In 2015, India ranked as the third most popular destination for medical tourism and was one of the most commonly travelled to countries for transplants. Because of wealth inequality and high demand for organs, black markets have emerged to provide wealthier patients with organs from strangers. Sellers are often impoverished or in debt and are recruited by middlemen to sell their organs with fraudulent documentation, sometimes in collusion with doctors or hospitals which would be providing the transplantation procedure. In 2015, Sundar Singh Jatav was duped into selling his kidney, and later would help expose an illegal organ racket in India that misled those in financial distress. Jatav was connected with an individual who suggested he sell his kidney to help pay off his family’s debt. The middleman, called Sandeep, assured Jatav that donating a kidney would be no different from giving blood. Jatav believed that Sandeep and the doctors involved wanted to help him out of his financial situation, however Sandeep did not offer Jatav a specific price for his kidney. Jatav never received payment following the operation and would later partner with an activist in the government who then helped notify the authorities and expose the illegal scheme. In other cases, sellers would receive $3,000, complicit hospitals would receive $7,000, and buyers would pay $30,000 for the operation. Transplant coordinators would keep the rest.
Refugees are often vulnerable to exploitative systems as well. It’s estimated that Turkey took in over 3.5 Million Syrian refugees, mainly concentrated in urban centers, and that over 64% of urban Syrian households are living below the poverty line. In 2020, an award-winning documentary series called “Selling Organs to Survive” highlighted the stories of those refugees who would strike deals with organ brokers because of difficult financial situations. Abu Abdullah, a refugee working as a metal worker in Turkey, earned just $300 per month. Abdullah found a post on Facebook offering $10,000 for one kidney. He agreed to the price, with the associated hospital only requiring verbal confirmation that he was related to the buyer. By agreeing that he was (falsely) cousins with the buyer, the transplant would appear to occur legally with the money being exchanged after the operation. The middleman who Abdullah worked with would later only pay half the agreed price and disappeared.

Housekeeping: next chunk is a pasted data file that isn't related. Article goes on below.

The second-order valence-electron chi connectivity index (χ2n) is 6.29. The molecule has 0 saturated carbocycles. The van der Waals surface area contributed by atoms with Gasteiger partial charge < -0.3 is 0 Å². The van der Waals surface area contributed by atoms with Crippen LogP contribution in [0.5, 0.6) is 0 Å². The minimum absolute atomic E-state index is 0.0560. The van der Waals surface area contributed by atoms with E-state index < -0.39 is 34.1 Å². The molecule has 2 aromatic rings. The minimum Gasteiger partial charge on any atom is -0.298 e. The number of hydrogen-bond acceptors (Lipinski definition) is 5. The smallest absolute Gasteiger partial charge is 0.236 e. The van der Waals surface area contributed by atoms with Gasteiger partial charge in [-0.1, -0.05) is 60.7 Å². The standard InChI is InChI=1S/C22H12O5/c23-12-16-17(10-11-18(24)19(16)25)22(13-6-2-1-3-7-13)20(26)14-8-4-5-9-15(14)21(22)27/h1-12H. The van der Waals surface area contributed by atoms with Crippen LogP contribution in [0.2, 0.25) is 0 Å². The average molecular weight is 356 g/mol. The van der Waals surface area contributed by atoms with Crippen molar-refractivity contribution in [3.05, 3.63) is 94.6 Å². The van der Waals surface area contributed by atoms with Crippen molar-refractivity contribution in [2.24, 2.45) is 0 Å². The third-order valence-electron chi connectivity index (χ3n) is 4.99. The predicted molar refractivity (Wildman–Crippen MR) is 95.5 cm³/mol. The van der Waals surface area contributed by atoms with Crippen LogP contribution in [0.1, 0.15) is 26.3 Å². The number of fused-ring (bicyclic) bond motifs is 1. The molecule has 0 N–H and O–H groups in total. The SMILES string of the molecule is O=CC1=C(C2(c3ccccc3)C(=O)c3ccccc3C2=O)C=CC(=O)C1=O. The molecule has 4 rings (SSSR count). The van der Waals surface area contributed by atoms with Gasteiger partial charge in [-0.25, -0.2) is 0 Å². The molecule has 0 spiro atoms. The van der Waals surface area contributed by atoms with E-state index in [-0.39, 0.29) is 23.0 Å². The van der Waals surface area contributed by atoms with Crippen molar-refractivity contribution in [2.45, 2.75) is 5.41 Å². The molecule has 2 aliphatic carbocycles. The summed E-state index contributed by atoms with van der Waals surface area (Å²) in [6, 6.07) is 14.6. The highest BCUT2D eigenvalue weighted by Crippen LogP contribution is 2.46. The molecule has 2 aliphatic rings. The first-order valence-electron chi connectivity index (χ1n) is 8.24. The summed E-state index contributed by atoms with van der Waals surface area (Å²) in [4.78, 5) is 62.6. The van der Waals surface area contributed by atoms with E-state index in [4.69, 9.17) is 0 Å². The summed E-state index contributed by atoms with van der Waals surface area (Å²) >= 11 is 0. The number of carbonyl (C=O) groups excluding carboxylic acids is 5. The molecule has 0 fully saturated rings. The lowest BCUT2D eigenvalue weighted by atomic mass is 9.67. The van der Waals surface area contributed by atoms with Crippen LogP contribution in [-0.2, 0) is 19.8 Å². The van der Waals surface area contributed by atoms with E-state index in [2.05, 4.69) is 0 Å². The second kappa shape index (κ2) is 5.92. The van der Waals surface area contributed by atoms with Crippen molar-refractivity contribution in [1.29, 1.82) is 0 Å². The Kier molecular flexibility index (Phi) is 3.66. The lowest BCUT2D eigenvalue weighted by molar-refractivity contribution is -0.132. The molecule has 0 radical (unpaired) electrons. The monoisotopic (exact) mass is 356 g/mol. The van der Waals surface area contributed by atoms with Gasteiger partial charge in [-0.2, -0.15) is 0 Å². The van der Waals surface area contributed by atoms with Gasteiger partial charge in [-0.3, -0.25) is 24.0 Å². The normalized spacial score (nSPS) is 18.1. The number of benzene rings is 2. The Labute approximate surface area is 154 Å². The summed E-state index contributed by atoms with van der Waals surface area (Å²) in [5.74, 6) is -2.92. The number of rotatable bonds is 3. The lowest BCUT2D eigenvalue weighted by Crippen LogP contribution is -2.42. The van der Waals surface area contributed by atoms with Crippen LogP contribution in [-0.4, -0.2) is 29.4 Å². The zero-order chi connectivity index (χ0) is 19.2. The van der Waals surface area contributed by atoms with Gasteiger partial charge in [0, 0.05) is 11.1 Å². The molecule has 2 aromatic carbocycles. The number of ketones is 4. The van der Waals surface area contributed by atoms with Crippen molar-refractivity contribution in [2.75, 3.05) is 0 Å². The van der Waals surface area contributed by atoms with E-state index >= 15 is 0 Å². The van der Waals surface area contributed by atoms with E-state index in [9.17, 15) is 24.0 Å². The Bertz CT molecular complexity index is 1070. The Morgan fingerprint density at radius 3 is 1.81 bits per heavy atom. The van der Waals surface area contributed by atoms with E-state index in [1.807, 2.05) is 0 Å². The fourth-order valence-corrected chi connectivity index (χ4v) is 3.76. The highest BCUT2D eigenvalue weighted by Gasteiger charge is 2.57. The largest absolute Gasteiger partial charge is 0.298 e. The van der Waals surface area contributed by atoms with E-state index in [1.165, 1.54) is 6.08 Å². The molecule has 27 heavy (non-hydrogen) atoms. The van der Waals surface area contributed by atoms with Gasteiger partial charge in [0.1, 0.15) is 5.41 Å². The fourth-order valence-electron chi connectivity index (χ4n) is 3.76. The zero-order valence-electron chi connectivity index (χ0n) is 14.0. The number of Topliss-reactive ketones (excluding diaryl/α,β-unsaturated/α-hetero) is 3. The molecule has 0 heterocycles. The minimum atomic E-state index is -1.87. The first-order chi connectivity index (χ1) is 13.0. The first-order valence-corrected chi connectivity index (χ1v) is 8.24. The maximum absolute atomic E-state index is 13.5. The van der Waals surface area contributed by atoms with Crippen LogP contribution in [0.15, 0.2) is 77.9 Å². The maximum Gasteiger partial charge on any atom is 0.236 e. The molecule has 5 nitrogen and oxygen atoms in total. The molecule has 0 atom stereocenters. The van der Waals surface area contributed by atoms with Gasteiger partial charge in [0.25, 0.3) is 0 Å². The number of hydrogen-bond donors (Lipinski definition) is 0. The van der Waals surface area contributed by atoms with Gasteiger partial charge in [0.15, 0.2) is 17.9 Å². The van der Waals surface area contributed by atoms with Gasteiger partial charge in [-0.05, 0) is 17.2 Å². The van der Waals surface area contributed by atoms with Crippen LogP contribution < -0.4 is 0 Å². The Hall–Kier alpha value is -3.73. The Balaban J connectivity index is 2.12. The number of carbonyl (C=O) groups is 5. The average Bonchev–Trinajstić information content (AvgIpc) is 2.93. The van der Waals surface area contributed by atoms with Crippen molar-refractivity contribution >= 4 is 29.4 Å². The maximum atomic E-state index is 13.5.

Police have begun to crack down on these illicit organ trafficking rings, specifically focusing on arresting the middlemen. In these cases, already desperate people and their situations are being exploited for the financial gain of third parties, often with sellers finding very little of the large sums of money that organ buyers are committing. Some middlemen like Abu Jaafar from Lebanon, however, claim that while they are exploiting refugees, the refugees do benefit by receiving financial compensation, which could improve their quality of life. This money would otherwise be unrealistic for them to acquire in the systems in which they are seeking refuge given the rampant poverty and debt.